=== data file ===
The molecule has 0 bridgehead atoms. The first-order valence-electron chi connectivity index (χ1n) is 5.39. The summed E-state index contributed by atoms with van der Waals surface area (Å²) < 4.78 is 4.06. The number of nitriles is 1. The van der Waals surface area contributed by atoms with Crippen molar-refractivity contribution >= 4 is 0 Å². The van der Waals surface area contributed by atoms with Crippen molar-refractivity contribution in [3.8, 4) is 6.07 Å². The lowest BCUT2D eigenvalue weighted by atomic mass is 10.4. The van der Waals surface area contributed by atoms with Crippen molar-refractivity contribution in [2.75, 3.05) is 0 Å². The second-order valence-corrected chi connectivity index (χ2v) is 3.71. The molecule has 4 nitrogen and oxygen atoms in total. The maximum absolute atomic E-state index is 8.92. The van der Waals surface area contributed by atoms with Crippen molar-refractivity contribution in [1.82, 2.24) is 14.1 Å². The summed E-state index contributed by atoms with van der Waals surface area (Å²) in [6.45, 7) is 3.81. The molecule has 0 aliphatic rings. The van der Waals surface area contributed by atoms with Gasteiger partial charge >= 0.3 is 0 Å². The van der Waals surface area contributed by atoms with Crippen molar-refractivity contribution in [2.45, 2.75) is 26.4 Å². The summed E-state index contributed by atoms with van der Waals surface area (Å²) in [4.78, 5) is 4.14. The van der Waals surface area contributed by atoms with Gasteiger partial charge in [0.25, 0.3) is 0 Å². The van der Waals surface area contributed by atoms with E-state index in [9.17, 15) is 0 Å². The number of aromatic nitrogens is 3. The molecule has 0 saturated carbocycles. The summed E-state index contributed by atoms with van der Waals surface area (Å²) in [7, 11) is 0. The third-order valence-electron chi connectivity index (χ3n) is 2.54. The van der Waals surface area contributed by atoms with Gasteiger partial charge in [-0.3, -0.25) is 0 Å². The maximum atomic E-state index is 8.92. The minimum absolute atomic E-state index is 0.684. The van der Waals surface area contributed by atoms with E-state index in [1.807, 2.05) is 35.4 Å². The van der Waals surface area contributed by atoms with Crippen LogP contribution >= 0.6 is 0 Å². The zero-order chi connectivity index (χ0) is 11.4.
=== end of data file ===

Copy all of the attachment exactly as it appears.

The molecule has 0 bridgehead atoms. The first-order valence-electron chi connectivity index (χ1n) is 5.39. The summed E-state index contributed by atoms with van der Waals surface area (Å²) < 4.78 is 4.06. The number of nitriles is 1. The van der Waals surface area contributed by atoms with Crippen molar-refractivity contribution >= 4 is 0 Å². The van der Waals surface area contributed by atoms with Crippen molar-refractivity contribution in [3.8, 4) is 6.07 Å². The lowest BCUT2D eigenvalue weighted by atomic mass is 10.4. The van der Waals surface area contributed by atoms with Crippen molar-refractivity contribution in [2.75, 3.05) is 0 Å². The second-order valence-corrected chi connectivity index (χ2v) is 3.71. The molecule has 4 nitrogen and oxygen atoms in total. The maximum absolute atomic E-state index is 8.92. The van der Waals surface area contributed by atoms with Crippen molar-refractivity contribution in [1.82, 2.24) is 14.1 Å². The summed E-state index contributed by atoms with van der Waals surface area (Å²) in [6.45, 7) is 3.81. The molecule has 0 aliphatic rings. The van der Waals surface area contributed by atoms with Gasteiger partial charge >= 0.3 is 0 Å². The van der Waals surface area contributed by atoms with Crippen molar-refractivity contribution in [2.45, 2.75) is 26.4 Å². The summed E-state index contributed by atoms with van der Waals surface area (Å²) in [4.78, 5) is 4.14. The van der Waals surface area contributed by atoms with Gasteiger partial charge in [0.25, 0.3) is 0 Å². The van der Waals surface area contributed by atoms with E-state index in [9.17, 15) is 0 Å². The number of aromatic nitrogens is 3. The molecule has 0 saturated carbocycles. The summed E-state index contributed by atoms with van der Waals surface area (Å²) in [7, 11) is 0. The third-order valence-electron chi connectivity index (χ3n) is 2.54. The van der Waals surface area contributed by atoms with Gasteiger partial charge in [-0.3, -0.25) is 0 Å². The maximum atomic E-state index is 8.92. The minimum absolute atomic E-state index is 0.684. The van der Waals surface area contributed by atoms with E-state index in [1.807, 2.05) is 35.4 Å². The van der Waals surface area contributed by atoms with Crippen LogP contribution >= 0.6 is 0 Å². The zero-order chi connectivity index (χ0) is 11.4.